with corresponding output
Code:
> dcast(variable ~ grp, fun.aggregate = length, data = dat)
variable   g1  g2
1        A 1041 979
2        B  702 734
3        C  278 268
4        D  241 231
5        E   71  90
6        F   25  26
7        G    2   3
> dcast(variable ~ grp, data = out, value.var = "mean")
variable          g1         g2
1        A  -0.8918652  -2.039113
2        B  -7.3818872  -5.766886
3        C  -8.4213611 -10.894831
4        D -20.5045199 -24.218392
5        E -35.9456003 -41.776600
6        F -18.3655425 -34.704142
7        G -49.6065706  -6.387440
> dcast(variable ~ grp, data = out, value.var = "sd")
variable       g1       g2
1        A 23.10399 21.73232
2        B 48.47890 33.11398
3        C 55.20237 54.88554
4        D 56.58071 62.00402
5        E 98.76417 84.41985
6        F 71.81309 63.67966
7        G 18.51917 20.40112
so it probably isn't reasonable to assume completely equal variances. We might want to consider an analysis that either gives a unique variance term for each variable*grp combo. Alternatively it probably would be fine to fit a model that assumes equal variances within each variable (treatment... whatever the A,B,...,G represents...).

#### sak

##### New Member
# Create the full and reduced models
o.full <- lm(value ~ variable*grp, data = dat)
o.red <- lm(value ~ variable, data = dat)
anova(o.red, o.full)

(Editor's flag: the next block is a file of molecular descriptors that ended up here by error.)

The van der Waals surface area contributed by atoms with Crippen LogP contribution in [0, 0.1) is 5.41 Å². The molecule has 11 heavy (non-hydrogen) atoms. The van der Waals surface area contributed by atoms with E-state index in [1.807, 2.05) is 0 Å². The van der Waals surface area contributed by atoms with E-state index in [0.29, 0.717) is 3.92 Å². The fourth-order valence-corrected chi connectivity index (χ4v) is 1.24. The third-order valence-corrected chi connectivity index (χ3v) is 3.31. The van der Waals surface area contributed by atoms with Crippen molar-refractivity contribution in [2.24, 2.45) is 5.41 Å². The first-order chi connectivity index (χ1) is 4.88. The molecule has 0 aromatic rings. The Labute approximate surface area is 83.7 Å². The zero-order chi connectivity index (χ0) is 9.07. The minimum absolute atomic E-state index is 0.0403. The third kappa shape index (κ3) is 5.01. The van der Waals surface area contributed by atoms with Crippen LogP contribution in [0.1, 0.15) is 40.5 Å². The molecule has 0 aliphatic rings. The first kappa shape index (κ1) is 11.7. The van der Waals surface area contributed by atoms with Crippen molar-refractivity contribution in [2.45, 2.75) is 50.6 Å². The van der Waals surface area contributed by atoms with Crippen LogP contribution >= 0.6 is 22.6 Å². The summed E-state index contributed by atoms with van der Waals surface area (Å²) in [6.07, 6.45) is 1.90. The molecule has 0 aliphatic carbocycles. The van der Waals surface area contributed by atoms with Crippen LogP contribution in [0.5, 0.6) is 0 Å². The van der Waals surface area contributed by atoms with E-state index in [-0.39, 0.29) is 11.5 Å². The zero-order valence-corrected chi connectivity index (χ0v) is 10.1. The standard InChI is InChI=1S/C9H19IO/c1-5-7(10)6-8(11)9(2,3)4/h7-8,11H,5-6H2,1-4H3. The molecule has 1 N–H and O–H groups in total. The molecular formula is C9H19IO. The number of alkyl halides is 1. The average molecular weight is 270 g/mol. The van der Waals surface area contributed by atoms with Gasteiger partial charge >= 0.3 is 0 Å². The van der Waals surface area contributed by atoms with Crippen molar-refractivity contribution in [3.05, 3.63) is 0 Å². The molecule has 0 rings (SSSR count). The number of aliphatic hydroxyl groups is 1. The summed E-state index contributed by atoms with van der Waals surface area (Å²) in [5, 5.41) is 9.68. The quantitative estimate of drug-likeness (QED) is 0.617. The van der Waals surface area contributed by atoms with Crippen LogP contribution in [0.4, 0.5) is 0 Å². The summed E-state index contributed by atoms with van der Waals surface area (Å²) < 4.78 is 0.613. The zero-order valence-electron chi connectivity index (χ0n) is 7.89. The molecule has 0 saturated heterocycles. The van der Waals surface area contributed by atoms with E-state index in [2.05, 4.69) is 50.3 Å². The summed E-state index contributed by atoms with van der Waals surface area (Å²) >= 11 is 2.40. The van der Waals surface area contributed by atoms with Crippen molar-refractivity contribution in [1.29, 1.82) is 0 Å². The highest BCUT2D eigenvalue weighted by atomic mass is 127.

# Same as
o.full2 <- lm(value ~ variable + variable:grp, data = dat)
# using test of variable:grp
anova(o.full2)
Can you please explain what exactly you are doing above? How does the lm function behave when using variable*grp? Why are you suggesting to compare full vs reduced models here. Since all I want to do is find the F statistics to verify whether
Code:
Set11_A = Set21_A, Set11_B = Set21_B,etc
are true simultaneously.

#### Dason

The way I set it up the full model gives a separate mean to each variable*grp combination. The reduced model only gives a mean for each variable - so it assumes that the mean is the same for variable A in both groups 1 and 2. So the full versus reduced test here is simultaneously testing

$$H_o: \mu_{A1} = \mu_{A2}; \mu_{B1} = \mu{B2}; ...; \mu_{G1} = \mu{G2}$$
against the alternative hypothesis of "at least one of those equalities doesn't hold.

#### Dason

The way I set it up the full model gives a separate mean to each variable*grp combination. The reduced model only gives a mean for each variable - so it assumes that the mean is the same for variable A in both groups 1 and 2. So the full versus reduced test here is simultaneously testing

$$H_o: \mu_{A1} = \mu_{A2}; \mu_{B1} = \mu_{B2}; ...; \mu_{G1} = \mu_{G2}$$
against the alternative hypothesis of "at least one of those equalities doesn't hold (where $$\mu_{A1}$$ is the mean of variable A in group 1)

#### sak

##### New Member
Thanks for your help with this.

My output from running the code:
Code:
anova(o.red, o.full)
is:

Code:
Analysis of Variance Table

Model 1: value ~ variable
Model 2: value ~ variable * grp
Res.Df     RSS Df Sum of Sq     F Pr(>F)
1   4680 8320332
2   4674 8311518  6    8813.4 0.826 0.5495
Can you please explain in English what exactly it means?

Also on what basis does it decide the null hypothesis defined by you above. I ask this since if I instead use:
Code:
anova(o.full,o.red)
I get the same output as above with regards to p-value and F-statistics.

Edit:
But this does not conform to R-documentation as described below.

The R-documentation says:
When given a sequence of objects, anova tests the models against one another in the order specified.

Last edited: